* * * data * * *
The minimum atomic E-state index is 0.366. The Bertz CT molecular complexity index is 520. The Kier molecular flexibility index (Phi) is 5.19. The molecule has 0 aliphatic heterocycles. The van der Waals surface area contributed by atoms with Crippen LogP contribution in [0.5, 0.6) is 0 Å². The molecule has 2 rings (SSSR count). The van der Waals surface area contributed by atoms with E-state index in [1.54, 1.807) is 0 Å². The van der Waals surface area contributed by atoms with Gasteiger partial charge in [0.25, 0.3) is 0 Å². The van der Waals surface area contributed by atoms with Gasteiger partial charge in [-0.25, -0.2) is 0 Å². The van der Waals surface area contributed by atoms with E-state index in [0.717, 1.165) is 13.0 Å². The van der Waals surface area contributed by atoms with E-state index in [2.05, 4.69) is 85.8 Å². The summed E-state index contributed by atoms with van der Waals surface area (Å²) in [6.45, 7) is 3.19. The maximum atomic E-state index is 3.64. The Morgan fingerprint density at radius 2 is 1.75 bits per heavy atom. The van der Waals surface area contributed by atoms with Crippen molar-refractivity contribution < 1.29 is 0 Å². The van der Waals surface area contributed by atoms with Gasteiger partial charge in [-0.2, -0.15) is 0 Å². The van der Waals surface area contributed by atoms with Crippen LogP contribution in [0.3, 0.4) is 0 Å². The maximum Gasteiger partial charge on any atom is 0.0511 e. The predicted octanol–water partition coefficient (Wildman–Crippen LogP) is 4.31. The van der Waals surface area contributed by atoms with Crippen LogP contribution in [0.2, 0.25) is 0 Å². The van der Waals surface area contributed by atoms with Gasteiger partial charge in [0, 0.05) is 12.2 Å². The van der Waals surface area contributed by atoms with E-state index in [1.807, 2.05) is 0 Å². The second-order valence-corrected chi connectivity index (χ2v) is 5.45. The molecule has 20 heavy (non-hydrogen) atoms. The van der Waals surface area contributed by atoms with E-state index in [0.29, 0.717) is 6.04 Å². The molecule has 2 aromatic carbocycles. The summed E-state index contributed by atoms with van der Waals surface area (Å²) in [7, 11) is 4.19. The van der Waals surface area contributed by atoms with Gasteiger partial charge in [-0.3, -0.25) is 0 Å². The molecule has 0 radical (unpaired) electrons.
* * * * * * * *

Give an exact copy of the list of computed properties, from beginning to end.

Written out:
The minimum atomic E-state index is 0.366. The Bertz CT molecular complexity index is 520. The Kier molecular flexibility index (Phi) is 5.19. The molecule has 0 aliphatic heterocycles. The van der Waals surface area contributed by atoms with Crippen LogP contribution in [0.5, 0.6) is 0 Å². The molecule has 2 rings (SSSR count). The van der Waals surface area contributed by atoms with E-state index in [1.54, 1.807) is 0 Å². The van der Waals surface area contributed by atoms with Gasteiger partial charge in [0.25, 0.3) is 0 Å². The van der Waals surface area contributed by atoms with Gasteiger partial charge in [-0.25, -0.2) is 0 Å². The van der Waals surface area contributed by atoms with E-state index in [0.717, 1.165) is 13.0 Å². The van der Waals surface area contributed by atoms with E-state index in [2.05, 4.69) is 85.8 Å². The summed E-state index contributed by atoms with van der Waals surface area (Å²) in [6.45, 7) is 3.19. The maximum atomic E-state index is 3.64. The Morgan fingerprint density at radius 2 is 1.75 bits per heavy atom. The van der Waals surface area contributed by atoms with Crippen molar-refractivity contribution < 1.29 is 0 Å². The van der Waals surface area contributed by atoms with Gasteiger partial charge in [-0.2, -0.15) is 0 Å². The van der Waals surface area contributed by atoms with Crippen LogP contribution in [0.3, 0.4) is 0 Å². The maximum Gasteiger partial charge on any atom is 0.0511 e. The predicted octanol–water partition coefficient (Wildman–Crippen LogP) is 4.31. The van der Waals surface area contributed by atoms with Crippen LogP contribution in [0.2, 0.25) is 0 Å². The van der Waals surface area contributed by atoms with Gasteiger partial charge in [0, 0.05) is 12.2 Å². The van der Waals surface area contributed by atoms with E-state index in [1.807, 2.05) is 0 Å². The second-order valence-corrected chi connectivity index (χ2v) is 5.45. The molecule has 20 heavy (non-hydrogen) atoms. The van der Waals surface area contributed by atoms with E-state index in [0.29, 0.717) is 6.04 Å². The molecule has 2 aromatic carbocycles. The summed E-state index contributed by atoms with van der Waals surface area (Å²) in [7, 11) is 4.19. The van der Waals surface area contributed by atoms with Gasteiger partial charge in [-0.3, -0.25) is 0 Å². The molecule has 0 radical (unpaired) electrons.